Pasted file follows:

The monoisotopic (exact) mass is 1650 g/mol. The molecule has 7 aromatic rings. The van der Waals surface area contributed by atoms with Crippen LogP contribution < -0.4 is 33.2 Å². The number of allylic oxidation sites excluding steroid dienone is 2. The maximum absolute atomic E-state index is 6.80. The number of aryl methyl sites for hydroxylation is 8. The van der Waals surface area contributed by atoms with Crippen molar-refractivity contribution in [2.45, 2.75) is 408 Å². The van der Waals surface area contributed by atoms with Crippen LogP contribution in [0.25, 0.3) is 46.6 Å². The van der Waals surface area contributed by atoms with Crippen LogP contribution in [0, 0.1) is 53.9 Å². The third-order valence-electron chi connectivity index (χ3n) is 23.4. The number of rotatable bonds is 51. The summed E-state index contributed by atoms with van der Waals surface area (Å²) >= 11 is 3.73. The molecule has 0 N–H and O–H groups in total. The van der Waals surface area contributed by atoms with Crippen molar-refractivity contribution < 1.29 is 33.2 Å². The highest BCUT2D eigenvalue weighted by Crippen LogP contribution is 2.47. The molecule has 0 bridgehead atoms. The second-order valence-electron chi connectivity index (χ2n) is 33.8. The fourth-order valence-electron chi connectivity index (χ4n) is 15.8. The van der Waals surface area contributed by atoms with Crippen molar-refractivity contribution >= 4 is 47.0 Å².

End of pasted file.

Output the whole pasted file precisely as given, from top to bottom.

The monoisotopic (exact) mass is 1650 g/mol. The molecule has 7 aromatic rings. The van der Waals surface area contributed by atoms with Crippen LogP contribution < -0.4 is 33.2 Å². The number of allylic oxidation sites excluding steroid dienone is 2. The maximum absolute atomic E-state index is 6.80. The number of aryl methyl sites for hydroxylation is 8. The van der Waals surface area contributed by atoms with Crippen molar-refractivity contribution in [2.45, 2.75) is 408 Å². The van der Waals surface area contributed by atoms with Crippen LogP contribution in [0.25, 0.3) is 46.6 Å². The van der Waals surface area contributed by atoms with Crippen LogP contribution in [0, 0.1) is 53.9 Å². The third-order valence-electron chi connectivity index (χ3n) is 23.4. The number of rotatable bonds is 51. The summed E-state index contributed by atoms with van der Waals surface area (Å²) >= 11 is 3.73. The molecule has 0 N–H and O–H groups in total. The van der Waals surface area contributed by atoms with Crippen molar-refractivity contribution < 1.29 is 33.2 Å². The highest BCUT2D eigenvalue weighted by Crippen LogP contribution is 2.47. The molecule has 0 bridgehead atoms. The second-order valence-electron chi connectivity index (χ2n) is 33.8. The fourth-order valence-electron chi connectivity index (χ4n) is 15.8. The van der Waals surface area contributed by atoms with Crippen molar-refractivity contribution >= 4 is 47.0 Å².